Story is an excellent metaphor for understanding your life. A story has a beginning, a middle, and an end. It has a theme, characters, subplots, trajectory, tone and genre. It helps to see your story as a subplot in the bigger story that we call “history”, which is really about God’s story in the world. Seeing your life in that context gives it new meaning and significance.

God’s story is huge. It began before time began and it will continue when time is no more. Ultimately, the Bible is a story – a narrative of God at work in history – even though it contains many genres of literature, such as poems, songs, prophecies, laws, and visions. In many ways it tells a love story and a sad story (a world that ignores its Creator), yet with a great ending. God’s story is still unfolding …

The dictionary defines a “story” as a plot or succession of incidents, a narration of an incident or series of events. Best selling author, Donald Miller, in his book Storyline (also, check out Donald Miller's BLOG: www.storylineblog.com), defines as a story as simply this: “a character who wants something and overcomes conflict to get it.” Think of your favourite movie or novel and you’ll see the pattern. Have you ever thought of what God wants? He desires relationship with the people he created. Yet he has to overcome conflict to achieve that – primarily us exercising our free will to choose other loves or pursuits, sometimes ignoring our Creator.

A story can be plotted as a series of successive events. Each incident can be called a ‘story turn’. It is an event that takes place in which the character will never be the same. It’s like a doorway, in which there is no going back. It’s amazing to see how each person, including God, has both positive and negative turns in their story. There is joy and pain. Life is hard at times and can be like a roller coaster of emotions.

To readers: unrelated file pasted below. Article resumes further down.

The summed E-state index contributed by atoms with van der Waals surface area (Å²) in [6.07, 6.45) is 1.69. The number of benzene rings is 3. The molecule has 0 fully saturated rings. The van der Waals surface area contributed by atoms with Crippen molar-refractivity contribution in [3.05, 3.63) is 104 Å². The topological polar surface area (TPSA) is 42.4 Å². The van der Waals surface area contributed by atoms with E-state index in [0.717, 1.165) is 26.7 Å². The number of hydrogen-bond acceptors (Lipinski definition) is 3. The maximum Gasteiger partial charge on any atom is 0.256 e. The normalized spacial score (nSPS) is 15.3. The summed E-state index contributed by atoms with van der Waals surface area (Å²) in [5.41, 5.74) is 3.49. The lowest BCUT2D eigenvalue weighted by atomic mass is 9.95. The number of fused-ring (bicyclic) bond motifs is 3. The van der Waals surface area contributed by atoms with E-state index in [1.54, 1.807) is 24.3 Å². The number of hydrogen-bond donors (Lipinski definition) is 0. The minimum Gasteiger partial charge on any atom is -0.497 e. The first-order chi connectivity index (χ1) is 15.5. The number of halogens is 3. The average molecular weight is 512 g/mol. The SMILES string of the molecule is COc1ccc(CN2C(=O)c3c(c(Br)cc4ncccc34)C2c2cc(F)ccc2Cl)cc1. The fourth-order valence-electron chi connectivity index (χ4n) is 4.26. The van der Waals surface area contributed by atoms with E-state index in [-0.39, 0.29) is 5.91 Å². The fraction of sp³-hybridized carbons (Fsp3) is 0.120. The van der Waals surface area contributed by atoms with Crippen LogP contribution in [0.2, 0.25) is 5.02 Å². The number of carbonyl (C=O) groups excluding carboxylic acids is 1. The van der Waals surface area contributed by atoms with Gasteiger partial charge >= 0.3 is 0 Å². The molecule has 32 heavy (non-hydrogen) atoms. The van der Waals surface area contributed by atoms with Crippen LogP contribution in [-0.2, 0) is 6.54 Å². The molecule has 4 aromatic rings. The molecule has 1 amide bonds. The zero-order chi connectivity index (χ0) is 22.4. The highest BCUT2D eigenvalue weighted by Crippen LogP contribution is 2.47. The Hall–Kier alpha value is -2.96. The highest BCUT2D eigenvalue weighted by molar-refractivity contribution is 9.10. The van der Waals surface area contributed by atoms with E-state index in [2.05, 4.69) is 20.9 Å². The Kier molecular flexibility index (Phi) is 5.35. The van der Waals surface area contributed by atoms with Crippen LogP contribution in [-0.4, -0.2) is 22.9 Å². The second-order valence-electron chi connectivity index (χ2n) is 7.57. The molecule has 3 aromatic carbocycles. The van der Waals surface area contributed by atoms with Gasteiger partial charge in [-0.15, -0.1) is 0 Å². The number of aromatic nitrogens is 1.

As we take time to reflect on the story turns in our own life, sometimes we can discover a redemptive perspective to our pain. Joseph went through a lot of hard times but God was with him. At end of the story, Joseph said the hard events in his life were given to him so God could use him to “save many lives” (Gen.50:20). Negatives stay negatives but they can help prepare us for our future contribution. Not all things are good nor does God cause all things (we make choices that have consequences and other people also make choices that affect us), but he does take everything in our life and orchestrates it for an ultimate purpose (Rom.8:28). During the process, he promises to never leave us or forsake us (Heb.13:5). We all experience joy and pain but God is with us all the time. Looking back, its more obvious.

What do you want?

Today is in many ways a blank page – waiting for you to write on it. A story is about a character who wants something. Unfortunately, many people spend more time planning their next holiday than planning their life. Thankfully, God has plans for us (Jer.29:11-12) and a unique contribution for us to make (Eph.2:10). But he wants us to plan too.